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City Council searching for home for Farmers Market

The members of the Mountain City Board of Mayor and Aldermen clarified their stance on several ongoing issues last Tuesday, with Alderman Kenny Icenhour kicking things off by clearing the air on the council’s recent controversial decision to deny the placement of a large open air pavilion in Ralph Stout Park to serve as the permanent home of the Johnson County Farmers Market.
As Icenhour explained, there were numerous reasons that the council turned down the market’s proposal, ranging from the impact it could have on parking in the park, to the safety danger the increased traffic could have so near to the play ground equipment. Alderman Bob Morrison pointed that the location could come into conflict with the location of the Goose Creek Trail project and would take out part of the park’s nationally recognized disc golf course. Further, the council has taken the stance in the past that open, public city property is not the place for commercial ventures. With all this in mind, all of the council members reiterated their belief that the market was not a good fit for Ralph Stout Park.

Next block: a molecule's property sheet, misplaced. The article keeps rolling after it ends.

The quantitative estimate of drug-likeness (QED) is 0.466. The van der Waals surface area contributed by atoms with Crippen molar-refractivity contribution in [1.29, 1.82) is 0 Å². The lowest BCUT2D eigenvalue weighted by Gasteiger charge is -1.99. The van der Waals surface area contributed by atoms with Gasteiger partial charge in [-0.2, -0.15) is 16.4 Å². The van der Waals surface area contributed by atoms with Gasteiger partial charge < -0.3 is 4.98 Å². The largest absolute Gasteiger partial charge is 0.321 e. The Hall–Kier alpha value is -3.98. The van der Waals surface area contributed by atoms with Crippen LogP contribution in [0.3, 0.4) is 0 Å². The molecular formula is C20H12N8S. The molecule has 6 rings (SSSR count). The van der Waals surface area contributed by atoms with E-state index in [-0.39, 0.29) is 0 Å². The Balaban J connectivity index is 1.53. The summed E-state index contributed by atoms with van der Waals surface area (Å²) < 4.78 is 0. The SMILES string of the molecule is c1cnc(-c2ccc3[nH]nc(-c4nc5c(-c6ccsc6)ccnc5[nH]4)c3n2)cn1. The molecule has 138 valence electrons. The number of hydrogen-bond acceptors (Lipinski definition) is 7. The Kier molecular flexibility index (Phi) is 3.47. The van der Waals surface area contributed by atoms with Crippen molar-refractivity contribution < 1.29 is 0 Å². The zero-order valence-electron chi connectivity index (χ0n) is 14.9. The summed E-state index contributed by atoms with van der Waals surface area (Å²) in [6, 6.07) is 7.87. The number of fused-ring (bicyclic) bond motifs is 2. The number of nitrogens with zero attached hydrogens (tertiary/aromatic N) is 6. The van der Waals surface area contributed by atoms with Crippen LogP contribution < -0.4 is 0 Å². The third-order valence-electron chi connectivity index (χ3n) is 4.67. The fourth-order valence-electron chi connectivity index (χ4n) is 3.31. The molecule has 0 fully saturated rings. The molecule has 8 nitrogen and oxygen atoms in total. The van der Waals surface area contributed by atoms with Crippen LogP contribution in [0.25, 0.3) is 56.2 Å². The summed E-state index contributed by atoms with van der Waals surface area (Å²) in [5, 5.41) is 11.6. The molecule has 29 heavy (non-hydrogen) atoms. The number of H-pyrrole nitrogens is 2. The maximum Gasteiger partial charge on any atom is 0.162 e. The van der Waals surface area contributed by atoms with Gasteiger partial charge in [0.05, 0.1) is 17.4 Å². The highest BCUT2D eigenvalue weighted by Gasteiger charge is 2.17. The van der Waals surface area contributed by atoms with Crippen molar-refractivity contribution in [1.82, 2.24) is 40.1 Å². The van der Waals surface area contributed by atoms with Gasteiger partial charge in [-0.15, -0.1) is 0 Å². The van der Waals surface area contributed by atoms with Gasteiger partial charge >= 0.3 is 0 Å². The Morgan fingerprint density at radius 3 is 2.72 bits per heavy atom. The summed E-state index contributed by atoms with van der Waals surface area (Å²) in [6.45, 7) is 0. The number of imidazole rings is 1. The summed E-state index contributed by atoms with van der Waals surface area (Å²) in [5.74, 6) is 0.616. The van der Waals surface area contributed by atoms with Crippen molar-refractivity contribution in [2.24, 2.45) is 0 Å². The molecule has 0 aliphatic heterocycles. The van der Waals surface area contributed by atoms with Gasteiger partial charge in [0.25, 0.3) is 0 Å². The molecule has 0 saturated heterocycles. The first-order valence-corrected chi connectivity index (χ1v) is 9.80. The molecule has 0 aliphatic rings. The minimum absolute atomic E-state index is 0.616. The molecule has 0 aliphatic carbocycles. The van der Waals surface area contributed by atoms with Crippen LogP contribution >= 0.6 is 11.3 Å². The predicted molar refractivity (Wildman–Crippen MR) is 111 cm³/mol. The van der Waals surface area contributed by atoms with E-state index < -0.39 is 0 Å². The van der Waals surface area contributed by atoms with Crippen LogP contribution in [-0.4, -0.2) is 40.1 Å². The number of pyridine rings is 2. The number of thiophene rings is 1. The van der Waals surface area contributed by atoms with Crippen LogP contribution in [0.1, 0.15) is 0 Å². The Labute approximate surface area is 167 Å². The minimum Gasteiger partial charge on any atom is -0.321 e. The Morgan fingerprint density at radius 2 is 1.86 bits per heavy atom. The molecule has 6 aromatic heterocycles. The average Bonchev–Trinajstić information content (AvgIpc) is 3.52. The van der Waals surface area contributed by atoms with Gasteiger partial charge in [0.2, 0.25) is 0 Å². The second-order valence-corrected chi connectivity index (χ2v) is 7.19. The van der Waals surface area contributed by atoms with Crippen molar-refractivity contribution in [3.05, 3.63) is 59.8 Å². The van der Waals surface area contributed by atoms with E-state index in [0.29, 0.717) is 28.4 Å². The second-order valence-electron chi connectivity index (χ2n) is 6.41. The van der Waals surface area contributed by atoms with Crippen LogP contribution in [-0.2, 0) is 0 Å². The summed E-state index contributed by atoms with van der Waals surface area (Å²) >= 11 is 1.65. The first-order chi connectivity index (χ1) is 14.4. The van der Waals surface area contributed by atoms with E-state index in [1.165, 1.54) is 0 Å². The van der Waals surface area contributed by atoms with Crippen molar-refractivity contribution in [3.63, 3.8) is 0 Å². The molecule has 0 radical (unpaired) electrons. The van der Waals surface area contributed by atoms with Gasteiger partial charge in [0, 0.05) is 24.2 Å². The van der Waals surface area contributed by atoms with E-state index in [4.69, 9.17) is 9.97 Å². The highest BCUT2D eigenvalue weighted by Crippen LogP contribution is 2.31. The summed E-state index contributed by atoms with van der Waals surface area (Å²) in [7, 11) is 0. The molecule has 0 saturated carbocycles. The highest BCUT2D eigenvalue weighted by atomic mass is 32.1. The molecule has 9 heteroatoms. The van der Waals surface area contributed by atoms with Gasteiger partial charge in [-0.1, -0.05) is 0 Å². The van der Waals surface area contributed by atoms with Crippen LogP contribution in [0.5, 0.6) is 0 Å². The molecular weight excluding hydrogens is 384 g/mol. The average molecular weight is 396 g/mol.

However, as Icenhour emphasized, the town is not against having permanent location for the market or doing their best to help the organization anyway they can. To make that point, Icenhour reflected on the suggestion to try and use the old Ramsey building property down town and requested that the city look into the costs of purchasing the building and demolishing it to make room for the farmers market’s plans. The council agreed unanimously that trying to secure and utilize the property would be a bold statement of support and could be just what the market needs to find a centralized location in town.
While only in the preliminary stages, the entire council including Mayor Lawrence Keeble and Vice Mayor Bud Crosswhite seemed very committed to doing what they could to help the farmers market, even discussing the possibility of a loan or capital outlay note if necessary. Undoubtedly, there will be ongoing discussions with farmers market representatives, and hopefully a plan of action can come together over the next few weeks.
The discussion about the farmers market stemmed from numerous questions and concerns posed to the council by the general public, as did a later update on the bridge closure near Village Apartments. Having closed the bridge a few weeks ago at the direction of the state, Vice Mayor Bud Crosswhite explained that he has received numerous questions about the city’s use of rocks, effect on local businesses, signage, and the possibility of installing guard rails on the currently used bridge owned by Mountain Electric.

To read the entire article, pick up a copy of this week's Tomahawk.